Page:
I asked Karen Guttentag, as guest blogger this month, to share some of her views about the honor code. She has more than fulfilled this request by sharing a story about honor and bravery. Here is her personal account of a specific act of courage. Read on. It might cause you to take stock.
—Shirley M. Collado
I’d like to see our community talk at least as much about Honor as we do about Code. I’d like to spend more time exploring the values at the root of our policies—honesty, integrity, and responsibility. Practicing these values involves holding ourselves to high standards and also requiring the same of others: to remain silent in the face of poor behavior is to tacitly condone it, an act that dishonors the observer as much as the actor.
There is no question that living up to these standards takes courage, a special kind of bravery that some people feel is beyond their grasp. But is it really? I think the health and growth of our community depend on this kind of courage. There is nothing more transforming than witnessing an act of integrity, and even the most unlikely of us is capable of it.
I know this because I’ve seen it. I was a junior in college, and it was the night before graduation. There was a bonfire on the quad, and we were 500+ students, many of whom had been drinking, all of whom were feeling a little restless and reckless. As the night wore on, the flames began to die down, and a group began to cast about for new bonfire fodder. Across the quad, someone spied Knowledge vs. the Elements.
As a public art installation, Knowledge vs. the Elements was uninspiring. It was a simple wooden tripod, about four feet tall, from which hung an enormous tome. The idea was that the whole business would endure the harsh elements of the extreme Minnesota weather until it rotted and ultimately disappeared, presumably reflecting a profound truth about the ephemeral nature of ideas. At the time of the bonfire, it had lasted for about two years, was starting to look a little moldy, and was widely acknowledged as an object of ridicule among the student body.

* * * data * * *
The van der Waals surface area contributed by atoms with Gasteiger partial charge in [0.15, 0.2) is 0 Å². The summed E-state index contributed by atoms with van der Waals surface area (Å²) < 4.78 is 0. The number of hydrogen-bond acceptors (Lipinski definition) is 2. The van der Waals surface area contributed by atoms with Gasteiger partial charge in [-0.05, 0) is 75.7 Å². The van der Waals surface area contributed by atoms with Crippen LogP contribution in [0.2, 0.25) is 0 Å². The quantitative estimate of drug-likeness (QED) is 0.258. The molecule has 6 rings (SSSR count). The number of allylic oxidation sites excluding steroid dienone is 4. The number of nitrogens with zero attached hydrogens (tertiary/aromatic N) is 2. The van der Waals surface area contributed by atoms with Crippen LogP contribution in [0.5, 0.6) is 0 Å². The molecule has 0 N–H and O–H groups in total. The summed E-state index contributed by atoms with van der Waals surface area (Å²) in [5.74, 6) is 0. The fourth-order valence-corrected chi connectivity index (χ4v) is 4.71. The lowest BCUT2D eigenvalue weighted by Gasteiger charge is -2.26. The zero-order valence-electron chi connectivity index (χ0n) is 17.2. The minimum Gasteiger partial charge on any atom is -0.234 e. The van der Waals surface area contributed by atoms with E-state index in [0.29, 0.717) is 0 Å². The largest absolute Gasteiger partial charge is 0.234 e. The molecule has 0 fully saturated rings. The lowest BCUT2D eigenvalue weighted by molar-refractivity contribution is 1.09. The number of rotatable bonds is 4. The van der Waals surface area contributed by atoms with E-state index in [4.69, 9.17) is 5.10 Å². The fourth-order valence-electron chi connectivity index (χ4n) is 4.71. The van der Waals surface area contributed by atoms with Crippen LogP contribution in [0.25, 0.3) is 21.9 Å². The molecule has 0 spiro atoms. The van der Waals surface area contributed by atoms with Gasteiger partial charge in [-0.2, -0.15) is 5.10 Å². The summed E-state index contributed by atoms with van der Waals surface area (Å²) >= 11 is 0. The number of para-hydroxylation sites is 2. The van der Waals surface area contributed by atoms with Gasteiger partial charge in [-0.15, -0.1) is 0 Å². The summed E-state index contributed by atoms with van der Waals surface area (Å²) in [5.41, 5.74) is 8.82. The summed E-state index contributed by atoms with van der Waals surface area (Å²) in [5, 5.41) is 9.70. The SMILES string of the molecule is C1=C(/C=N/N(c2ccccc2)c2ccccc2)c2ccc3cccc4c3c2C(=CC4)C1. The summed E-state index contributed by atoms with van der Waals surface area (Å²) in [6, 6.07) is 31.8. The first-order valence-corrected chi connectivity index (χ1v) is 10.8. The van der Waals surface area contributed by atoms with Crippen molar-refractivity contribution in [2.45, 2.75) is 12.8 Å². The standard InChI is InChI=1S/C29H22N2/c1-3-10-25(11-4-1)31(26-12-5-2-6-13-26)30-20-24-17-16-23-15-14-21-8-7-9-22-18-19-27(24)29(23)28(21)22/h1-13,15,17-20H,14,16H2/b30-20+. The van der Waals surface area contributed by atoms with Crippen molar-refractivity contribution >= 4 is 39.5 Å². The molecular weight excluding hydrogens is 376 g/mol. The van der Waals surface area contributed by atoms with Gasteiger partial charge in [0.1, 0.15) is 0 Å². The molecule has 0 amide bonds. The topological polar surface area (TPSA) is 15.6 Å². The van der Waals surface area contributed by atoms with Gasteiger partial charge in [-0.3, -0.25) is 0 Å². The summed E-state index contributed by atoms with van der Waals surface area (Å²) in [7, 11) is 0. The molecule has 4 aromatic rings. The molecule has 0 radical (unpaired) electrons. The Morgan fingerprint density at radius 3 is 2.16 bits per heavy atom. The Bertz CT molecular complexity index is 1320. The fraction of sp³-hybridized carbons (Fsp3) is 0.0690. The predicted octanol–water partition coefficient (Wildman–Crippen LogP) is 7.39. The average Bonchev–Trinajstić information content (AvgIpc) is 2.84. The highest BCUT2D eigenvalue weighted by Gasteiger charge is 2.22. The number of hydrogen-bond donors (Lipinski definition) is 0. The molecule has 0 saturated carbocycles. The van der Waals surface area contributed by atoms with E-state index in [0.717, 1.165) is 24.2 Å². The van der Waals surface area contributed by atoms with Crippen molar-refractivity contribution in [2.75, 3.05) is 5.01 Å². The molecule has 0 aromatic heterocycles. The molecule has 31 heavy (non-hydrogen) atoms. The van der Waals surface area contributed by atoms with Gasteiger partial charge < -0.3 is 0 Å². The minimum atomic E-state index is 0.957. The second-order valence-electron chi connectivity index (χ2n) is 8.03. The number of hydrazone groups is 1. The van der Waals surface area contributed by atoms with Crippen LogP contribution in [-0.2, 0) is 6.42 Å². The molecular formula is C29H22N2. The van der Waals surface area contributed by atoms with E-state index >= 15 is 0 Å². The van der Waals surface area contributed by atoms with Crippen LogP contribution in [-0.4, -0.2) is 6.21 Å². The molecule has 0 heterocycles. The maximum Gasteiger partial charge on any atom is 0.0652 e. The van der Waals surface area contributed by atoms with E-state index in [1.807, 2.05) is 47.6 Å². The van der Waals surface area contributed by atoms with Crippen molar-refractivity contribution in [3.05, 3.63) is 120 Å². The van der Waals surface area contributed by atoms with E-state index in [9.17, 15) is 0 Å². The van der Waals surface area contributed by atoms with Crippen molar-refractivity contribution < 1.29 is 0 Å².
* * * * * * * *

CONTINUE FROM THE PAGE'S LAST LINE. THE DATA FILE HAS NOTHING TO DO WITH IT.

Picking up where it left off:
So when a group of students, led by one I’ll call Dustin, began chanting, “Burn the Book of Knowledge!” they found some traction in the crowd. A small group dragged the installation across the green, and raucous cheers went up as they tossed it into the bonfire. I don’t remember what I was thinking at the time. Although I’d like to think I wasn’t among the cheerers, I can’t be sure, and I do know I didn’t do or say anything that could remotely be construed as moral leadership. Much to my surprise, however, leadership came from a completely unlikely source.
No one would have pegged Vince as a champion of respect. A senior known for his prowess on the lacrosse field, he was a handsome party boy who had done more time than most answering to the dean for various behavioral issues and policy violations. But that night, Vince put us all to shame. Furiously shoving his way to the center of the crowd, he ripped the tripod from the bonfire and threw it onto the grass. “What are you doing?” he yelled. “That was someone’s art! What gives you the right to destroy someone else’s art?”
He was, of course, unassailably right, and in a moment, the energy of the crowd deflated, coated with shame. Dustin was mortified, transformed from hero to villain in an instant, and he stammered out a lame apology for an indefensible act: “I don’t know, dude, I just wasn’t thinking.”
Although Dustin was the specific target of Vince’s wrath, each of us knew that we were complicit in the event. Although we hadn’t burned the installation ourselves, none of us had had the courage to stop it. The next day, as they marched to their graduation, each senior passed the charred tripod, on which someone had hung a sign: “Vandalized June 7, 1989.”
A few years ago, as I explored the process of developing a community culture of integrity, I wrote to Vince about this incident. His thoughtful response included the following rumination:
“While I may have risen to that particular occasion, I also had a history of making some terrible, very uncourageous decisions, some of which affected our peer group. Most of my bad decisions were rooted in insecurity, fear, and total self-absorption, and I am naturally regretful of some of the things I did and said. I don’t know exactly why I bring this up . . . I think it may have something to do with viewing other people, or ourselves, as fallible but ever capable of courageous acts, no matter what we may have done in the past.”
Vince’s insight inspires me, and reminds me of the yet-untapped potential for honor in all of us. There is no moral pedigree required for committing an act of public integrity—only belief in a principle, and, in that particular moment, just enough courage to stand up for it.
What do you think of this sort of bravery? Have you ever risen to the occasion yourself or witnessed an act of public integrity? What was the impact on you, and on others? Have you ever wished you’d acted, but for some reason, did not?
—Karen Guttentag, Associate Dean of the College